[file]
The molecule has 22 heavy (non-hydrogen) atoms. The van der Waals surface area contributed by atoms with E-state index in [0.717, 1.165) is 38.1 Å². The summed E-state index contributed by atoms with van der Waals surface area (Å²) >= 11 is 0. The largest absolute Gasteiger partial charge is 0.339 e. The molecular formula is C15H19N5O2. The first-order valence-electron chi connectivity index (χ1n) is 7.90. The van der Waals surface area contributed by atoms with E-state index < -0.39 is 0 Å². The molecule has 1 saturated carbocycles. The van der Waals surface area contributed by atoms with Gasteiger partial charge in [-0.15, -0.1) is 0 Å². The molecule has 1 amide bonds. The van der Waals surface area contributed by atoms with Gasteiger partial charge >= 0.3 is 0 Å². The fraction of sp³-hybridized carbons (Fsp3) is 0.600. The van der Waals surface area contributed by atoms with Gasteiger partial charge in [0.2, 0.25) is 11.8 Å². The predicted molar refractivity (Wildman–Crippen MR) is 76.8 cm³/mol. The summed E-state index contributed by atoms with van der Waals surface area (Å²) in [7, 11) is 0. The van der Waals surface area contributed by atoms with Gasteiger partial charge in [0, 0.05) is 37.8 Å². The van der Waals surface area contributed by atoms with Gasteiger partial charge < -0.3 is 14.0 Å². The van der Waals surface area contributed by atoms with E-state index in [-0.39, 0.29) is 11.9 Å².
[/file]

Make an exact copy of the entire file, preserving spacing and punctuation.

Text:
The molecule has 22 heavy (non-hydrogen) atoms. The van der Waals surface area contributed by atoms with E-state index in [0.717, 1.165) is 38.1 Å². The summed E-state index contributed by atoms with van der Waals surface area (Å²) >= 11 is 0. The largest absolute Gasteiger partial charge is 0.339 e. The molecular formula is C15H19N5O2. The first-order valence-electron chi connectivity index (χ1n) is 7.90. The van der Waals surface area contributed by atoms with E-state index < -0.39 is 0 Å². The molecule has 1 saturated carbocycles. The van der Waals surface area contributed by atoms with Gasteiger partial charge in [-0.15, -0.1) is 0 Å². The molecule has 1 amide bonds. The van der Waals surface area contributed by atoms with Gasteiger partial charge >= 0.3 is 0 Å². The fraction of sp³-hybridized carbons (Fsp3) is 0.600. The van der Waals surface area contributed by atoms with Gasteiger partial charge in [0.2, 0.25) is 11.8 Å². The predicted molar refractivity (Wildman–Crippen MR) is 76.8 cm³/mol. The summed E-state index contributed by atoms with van der Waals surface area (Å²) in [7, 11) is 0. The van der Waals surface area contributed by atoms with Gasteiger partial charge in [0, 0.05) is 37.8 Å². The van der Waals surface area contributed by atoms with Gasteiger partial charge < -0.3 is 14.0 Å². The van der Waals surface area contributed by atoms with E-state index in [-0.39, 0.29) is 11.9 Å².